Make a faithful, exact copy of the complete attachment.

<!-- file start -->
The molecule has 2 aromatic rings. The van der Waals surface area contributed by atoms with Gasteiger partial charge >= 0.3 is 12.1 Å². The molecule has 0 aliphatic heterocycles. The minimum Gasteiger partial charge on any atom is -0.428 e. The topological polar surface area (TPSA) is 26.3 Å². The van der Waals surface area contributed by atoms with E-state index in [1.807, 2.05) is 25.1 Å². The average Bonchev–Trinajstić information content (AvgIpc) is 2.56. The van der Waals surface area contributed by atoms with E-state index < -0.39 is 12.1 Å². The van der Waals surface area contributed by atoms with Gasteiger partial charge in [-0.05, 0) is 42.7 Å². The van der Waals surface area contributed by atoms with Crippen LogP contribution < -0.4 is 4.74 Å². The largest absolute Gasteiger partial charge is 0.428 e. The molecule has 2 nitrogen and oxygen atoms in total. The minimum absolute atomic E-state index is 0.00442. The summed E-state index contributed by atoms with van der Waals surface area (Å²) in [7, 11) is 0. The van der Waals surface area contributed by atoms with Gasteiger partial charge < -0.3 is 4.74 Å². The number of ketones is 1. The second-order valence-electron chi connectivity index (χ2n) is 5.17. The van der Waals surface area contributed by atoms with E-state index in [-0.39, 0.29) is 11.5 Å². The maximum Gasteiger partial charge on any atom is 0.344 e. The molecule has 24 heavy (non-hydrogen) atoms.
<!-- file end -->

The molecule has 2 aromatic rings. The van der Waals surface area contributed by atoms with Gasteiger partial charge >= 0.3 is 12.1 Å². The molecule has 0 aliphatic heterocycles. The minimum Gasteiger partial charge on any atom is -0.428 e. The topological polar surface area (TPSA) is 26.3 Å². The van der Waals surface area contributed by atoms with E-state index in [1.807, 2.05) is 25.1 Å². The average Bonchev–Trinajstić information content (AvgIpc) is 2.56. The van der Waals surface area contributed by atoms with E-state index < -0.39 is 12.1 Å². The van der Waals surface area contributed by atoms with Gasteiger partial charge in [-0.05, 0) is 42.7 Å². The van der Waals surface area contributed by atoms with Crippen LogP contribution < -0.4 is 4.74 Å². The largest absolute Gasteiger partial charge is 0.428 e. The molecule has 2 nitrogen and oxygen atoms in total. The minimum absolute atomic E-state index is 0.00442. The summed E-state index contributed by atoms with van der Waals surface area (Å²) in [7, 11) is 0. The van der Waals surface area contributed by atoms with Gasteiger partial charge < -0.3 is 4.74 Å². The number of ketones is 1. The second-order valence-electron chi connectivity index (χ2n) is 5.17. The van der Waals surface area contributed by atoms with E-state index in [-0.39, 0.29) is 11.5 Å². The maximum Gasteiger partial charge on any atom is 0.344 e. The molecule has 24 heavy (non-hydrogen) atoms.